LAURINBURG — Those participating in National Day of prayer were favored with a cloudless day and a breeze that seemed to help lift their prayers to heaven as they petitioned God.
Around 50 residents and public figures joined at the flagpole at the Scotland County Courthouse to observe the 66th observance of the day Thursday.
The congregation was led in a hymn by Pastor Helen Miller-Best before 14 local ministers and church leaders prayed about topics from unity to world leaders.
Many of the prayers were aimed at the country’s youth or situations that affect children, teens and young adults.
Rev. Kenneth Blease, pastor of Northview Harvest Ministries, led a prayer for families.
“As the family goes so goes the nation and everything else,” Blease said. “Give mothers and fathers the intestinal fortitude to stand on the word [of God] and to raise their families.”
He prayed that parents would being their children up in faith referencing the biblical Proverb to “train up a child in the way he should go and when he is old he will not part from it.”
Blease said that if children were not given a foundation of faith that they would be at the mercy of society and the streets.
“God did not turn them over to the church but to the family,” he said. “How we raise them not only impacts those right now we impact the generations to come.”
Blease concluded his prayer by asking that God would influence pastors to preach to instill in families the need to raise their children in the word of God and stay committed to that.
Pastor Ruby Lennon, of Westminster Presbyterian Church prayed directly for the youth of Scotland County and the country.
“We say the youth are our future, but they are our present also,” Lennon said.
She prayed that leaders and parents would teach children the importance of honesty, respect, integrity, unity and the value of helping one another and that adults would teach children to seek peace.
“They are being raised in a world of chaos all around them and dangerous situations right outside their doorstep,” she said. “Help us to show them that though chaos [is around them] there is still peace and a place to seek Christ and know that there is a future.
Rev. Darell “BJ” Gibson, pastor of Nazareth Missionary Baptist Church, Wagram prayed for education. He prayed for inspiration, and protection for children and schools and prayed that schools would better serve to motivate and educate children.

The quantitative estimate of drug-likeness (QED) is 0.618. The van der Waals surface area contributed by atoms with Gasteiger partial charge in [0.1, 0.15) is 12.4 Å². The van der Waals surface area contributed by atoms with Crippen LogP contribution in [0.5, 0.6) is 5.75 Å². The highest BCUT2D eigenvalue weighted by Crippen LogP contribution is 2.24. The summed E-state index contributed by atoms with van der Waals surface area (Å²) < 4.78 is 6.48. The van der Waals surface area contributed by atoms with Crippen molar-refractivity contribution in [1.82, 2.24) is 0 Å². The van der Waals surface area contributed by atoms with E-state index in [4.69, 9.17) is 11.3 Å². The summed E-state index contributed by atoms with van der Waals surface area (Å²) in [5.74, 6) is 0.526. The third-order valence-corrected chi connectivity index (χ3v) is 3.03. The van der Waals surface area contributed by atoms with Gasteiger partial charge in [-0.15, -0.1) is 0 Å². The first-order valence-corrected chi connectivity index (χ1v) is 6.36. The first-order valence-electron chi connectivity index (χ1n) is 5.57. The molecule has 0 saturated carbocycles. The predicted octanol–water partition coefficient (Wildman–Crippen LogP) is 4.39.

“Whatever we put in our young people, that is what we will get out,” he said. “Our failure isn’t not being able to reach the stars, but that so many children don’t know that there are stars they can reach.”
Scotland County Clerk of Court Phillip McRae prayed for the judicial system and its members. McRae said that God had place the duty to forming a legal system in the hands of humanity and that the justice system needs “the fewest amount of obstructions that we could have.” He added that society needed people who will respect the life God gives and that the system needed law enforcement and judges who were humble, who would “seek not to serve ourselves but to seek God’s will,” and do it with faithfulness.
Often the judicial system is left to deal with the outcome of wayward youth who have somehow missed guidance at home and in schools, according to McRae.
“The problem is that we’re not praying in school. The problem is that we’re not praying at home either. Our whole wellbeing as a society begins in the home, and we have to take our roles as parents seriously and teach our children the way we want them to act and what we feel is believable and give them guidance on what they ought to follow,” he said. “If you set a bowl of spinach and a bowl of ice cream in front of a child they’re going to pick the ice cream every time. We’ve got to help them understand that the spinach is what they need. The kids need guidance from us, and we can’t shirk our responsibility to do that.”
Catherine Blue, who attends Exalt Church in Laurel Hill, joined the day of prayer because she believes in the power not only of prayer but of group prayer. She attends prayer on the square events on Main Street every Wednesday at noon.
“I’m interested in our county, our children and our schools. We just need more prayer; I’m soliciting prayer warriors every day. If we had more prayer we would have more power, more unity and more love,” she said.
On the topic of youth Blue said faith and values start in the home.
“If they haven’t had the proper training in the home, they go out in the street and they still ain’t got it, so they fall for anything and they take that back to the other siblings,” Blue said. “So many young mothers haven’t been trained and they don’t train their children.”
The ceremony was opened by Laurinburg Mayor Matthew Block who read from the proclamation declaring the day in Laurinburg.
Reach Beth Lawrence 910-506-3169